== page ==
About Last Night..

About Last Night..

Photo by Josh Hedges/Zuffa LLC/Zuffa LLC via Getty Images

Over the weekend (not last night, but last night works better for the title, so don’t hassle me), Greg Hardy made his UFC debut on ESPN+ in the co-main slot against Allen Crowder. We know how it went, losing by DQ due to an illegal knee, so is the Greg Hardy experiment over?

Before getting into the knee itself and going forward, Greg Hardy cannot catch a break. He did an incredibly awful thing (allegedly) which led to getting blacklisted by the NFL, losing the chance to make millions of dollars. So, naturally, he goes into a sport where he beats people up in a cage for money, making football a side job to pay the bills. He shows he has the talent to compete under the bright lights, but with the UFC doing due diligence (as they should in this case), he is forced to fight on DWTNCS twice. He passes those tests, but MMA Twitter was NOT having it. They constantly berated him, unwilling to give a second chance. Many of these same people have been willing to give Jon Jones one, when he (allegedly) did a hit and run on a pregnant lady and testing positive for banned substances on multiple occasions. As we said on the podcast, we are not excusing him for his past, but does that mean he can never get a second chance? Some people assume it was too early, but if the UFC did not sign him, I guarantee a Bellator or ONE would not hesitate to sign a name like Greg Hardy. Another issue I have about people unwilling to offer a second chance are trying to insinuate that MMA is some sort of moral high-ground, or at least the UFC is. Cage fighting for money is far from a morally just sport. The UFC has allowed some awful things along the way, both in and out of the cage. Some of these includes Rampage Jackson’s pummeling of Wanderlei Silva’s unconscious body after the ref called the fight, Rampage’s legal issues outside of the cage, and the whole Conor McGregor incident in New York (coming from a Conor fan), among others. In short, MMA isn’t a place for people of high morals, even in the UFC, so, not dismissing his past, which is awful, I think Hardy could deserve a second chance.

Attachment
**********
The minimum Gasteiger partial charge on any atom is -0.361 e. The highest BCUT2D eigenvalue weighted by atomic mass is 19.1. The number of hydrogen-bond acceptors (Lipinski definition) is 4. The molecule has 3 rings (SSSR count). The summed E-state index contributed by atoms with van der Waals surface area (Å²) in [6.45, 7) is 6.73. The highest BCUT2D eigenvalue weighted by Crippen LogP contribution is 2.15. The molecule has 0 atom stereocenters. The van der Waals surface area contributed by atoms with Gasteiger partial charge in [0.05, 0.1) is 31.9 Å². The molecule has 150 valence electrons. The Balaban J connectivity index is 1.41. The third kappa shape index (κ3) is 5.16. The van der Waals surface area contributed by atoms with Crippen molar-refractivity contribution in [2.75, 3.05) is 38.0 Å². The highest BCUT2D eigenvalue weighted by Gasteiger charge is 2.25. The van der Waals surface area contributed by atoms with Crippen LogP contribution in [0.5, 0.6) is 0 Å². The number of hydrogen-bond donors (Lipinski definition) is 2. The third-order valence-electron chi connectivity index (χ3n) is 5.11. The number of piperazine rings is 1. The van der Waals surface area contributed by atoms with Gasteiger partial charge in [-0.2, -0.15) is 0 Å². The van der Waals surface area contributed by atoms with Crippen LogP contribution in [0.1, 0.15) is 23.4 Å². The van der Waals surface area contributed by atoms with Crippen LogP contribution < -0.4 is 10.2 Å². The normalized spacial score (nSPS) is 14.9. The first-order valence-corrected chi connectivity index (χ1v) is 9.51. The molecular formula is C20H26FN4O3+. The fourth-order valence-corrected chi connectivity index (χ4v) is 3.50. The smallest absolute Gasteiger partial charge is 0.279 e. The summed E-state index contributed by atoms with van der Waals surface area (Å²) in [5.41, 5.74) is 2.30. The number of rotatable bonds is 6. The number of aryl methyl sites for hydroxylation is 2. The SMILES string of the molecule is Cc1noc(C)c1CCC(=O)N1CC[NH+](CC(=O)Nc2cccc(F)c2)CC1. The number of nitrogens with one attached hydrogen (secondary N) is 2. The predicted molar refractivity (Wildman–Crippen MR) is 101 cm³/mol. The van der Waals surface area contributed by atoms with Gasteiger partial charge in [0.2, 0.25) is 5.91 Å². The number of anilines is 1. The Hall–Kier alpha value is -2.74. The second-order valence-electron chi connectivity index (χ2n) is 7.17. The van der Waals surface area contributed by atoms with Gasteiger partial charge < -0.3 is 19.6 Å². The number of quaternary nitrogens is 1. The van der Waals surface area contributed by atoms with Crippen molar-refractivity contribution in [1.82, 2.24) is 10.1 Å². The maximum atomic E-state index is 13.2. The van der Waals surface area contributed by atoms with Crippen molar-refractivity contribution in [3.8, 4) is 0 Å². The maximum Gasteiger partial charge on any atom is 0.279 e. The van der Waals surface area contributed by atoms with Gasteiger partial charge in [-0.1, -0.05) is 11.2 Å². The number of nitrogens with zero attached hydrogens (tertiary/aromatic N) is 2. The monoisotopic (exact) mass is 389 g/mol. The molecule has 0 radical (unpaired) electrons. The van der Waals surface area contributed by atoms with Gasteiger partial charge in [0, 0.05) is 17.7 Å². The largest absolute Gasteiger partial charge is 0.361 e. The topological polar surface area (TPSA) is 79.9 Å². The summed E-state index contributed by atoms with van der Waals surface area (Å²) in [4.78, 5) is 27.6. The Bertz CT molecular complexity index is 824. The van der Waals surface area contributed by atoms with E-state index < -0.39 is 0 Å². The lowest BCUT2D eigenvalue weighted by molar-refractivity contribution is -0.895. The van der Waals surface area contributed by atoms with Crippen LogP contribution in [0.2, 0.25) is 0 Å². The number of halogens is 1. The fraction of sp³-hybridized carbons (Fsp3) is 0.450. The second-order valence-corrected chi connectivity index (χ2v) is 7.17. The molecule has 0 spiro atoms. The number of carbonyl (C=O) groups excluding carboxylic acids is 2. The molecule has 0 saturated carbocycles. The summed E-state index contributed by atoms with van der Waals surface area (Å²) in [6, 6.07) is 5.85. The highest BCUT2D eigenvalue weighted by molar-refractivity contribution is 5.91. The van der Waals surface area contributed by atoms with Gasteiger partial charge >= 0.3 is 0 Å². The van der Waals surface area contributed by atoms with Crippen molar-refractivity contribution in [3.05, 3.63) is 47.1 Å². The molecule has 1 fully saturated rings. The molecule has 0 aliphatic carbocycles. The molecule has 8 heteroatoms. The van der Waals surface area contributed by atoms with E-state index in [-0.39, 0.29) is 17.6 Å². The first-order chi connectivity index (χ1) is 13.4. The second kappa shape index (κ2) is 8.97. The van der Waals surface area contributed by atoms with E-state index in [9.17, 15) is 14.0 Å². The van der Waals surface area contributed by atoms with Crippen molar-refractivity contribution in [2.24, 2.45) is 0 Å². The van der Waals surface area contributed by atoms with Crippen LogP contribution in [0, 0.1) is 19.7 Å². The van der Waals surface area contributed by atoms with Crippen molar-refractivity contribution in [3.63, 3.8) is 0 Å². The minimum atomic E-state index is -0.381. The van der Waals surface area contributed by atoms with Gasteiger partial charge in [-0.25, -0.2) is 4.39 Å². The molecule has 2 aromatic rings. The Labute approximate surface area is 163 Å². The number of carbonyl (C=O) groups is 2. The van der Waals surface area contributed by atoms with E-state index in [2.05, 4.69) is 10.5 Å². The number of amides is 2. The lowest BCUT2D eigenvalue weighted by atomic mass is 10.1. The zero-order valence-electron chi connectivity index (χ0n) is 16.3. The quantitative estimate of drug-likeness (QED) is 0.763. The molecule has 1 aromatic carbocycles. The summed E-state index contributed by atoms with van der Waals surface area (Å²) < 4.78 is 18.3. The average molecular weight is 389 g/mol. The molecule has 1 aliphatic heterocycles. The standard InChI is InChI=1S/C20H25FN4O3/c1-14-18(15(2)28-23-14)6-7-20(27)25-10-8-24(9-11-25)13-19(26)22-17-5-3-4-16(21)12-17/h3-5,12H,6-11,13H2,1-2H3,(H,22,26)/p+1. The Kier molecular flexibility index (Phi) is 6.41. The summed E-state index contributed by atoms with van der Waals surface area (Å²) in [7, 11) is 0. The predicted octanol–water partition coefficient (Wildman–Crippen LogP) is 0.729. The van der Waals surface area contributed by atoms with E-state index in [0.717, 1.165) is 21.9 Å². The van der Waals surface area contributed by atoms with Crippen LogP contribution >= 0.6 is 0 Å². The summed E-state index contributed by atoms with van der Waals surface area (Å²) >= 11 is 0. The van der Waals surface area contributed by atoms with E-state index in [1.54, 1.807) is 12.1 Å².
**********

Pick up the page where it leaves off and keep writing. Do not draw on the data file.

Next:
Photo by Noah K. Murray-USA TODAY Sports

Photo by Noah K. Murray-USA TODAY Sports

Onto the fight itself. I thought that Hardy showed some real promise against a legitimate MMA practitioner in Allen Crowder. He was far from the can than I thought he would be. Both Hardy and Crowder were not distracted by the bright lights and big stage, and I thought the fight was entertaining. Hardy has Crowder hurt a few times and failed to capitalize, and Crowder pieced Hardy up with some combinations and even landed some takedowns. Hardy showed a lot of resilience, not gassing himself out trying to stand up, using the cage to his advantage. I truly think that he is still a very raw, but promising prospect. Then came the knee.

I personally do not think that the knee was intentional. Hardy himself said it was a poorly-timed knee, and that can partially be seen in the video above. He waits for Crowder to pick up one knee, then he immediately goes in. Maybe he assumed he would try to get on his feet quicker or that one knee on the ground was alright to deliver a knee to the face. I think he was not 100% clear on the rules, and when he saw an opportunity to land the fight-ending shot, which it was, he took it. Crowder has also said he blames inexperience on the knee, and I agree. Of course, Twitter did not share these sentiments and continued to crucify Hardy.

So, not that the dust has settled, what is next for Greg Hardy and the UFC? Dana has already said that Hardy will have another UFC fight, and I think that is a good move. I don’t think that he should be a co-main event on his next card, but rather a prelim main event on ESPN that can draw a lot of eyeballs. I think the Greg Hardy experiment is far from over. He is a legitimately good athlete, he is at a world-class camp in ATT, and he actually cares about his craft and will work hard to get better. He already seems to work harder than Untitled MMA favorite Derrick Lewis, and that’s just how it is. He has a long way to go before challenging for a belt or fighting top contenders, and by all means if he messes up outside of the cage cut him, but I think for now it is time to see what Greg Hardy the mixed martial artist can do.

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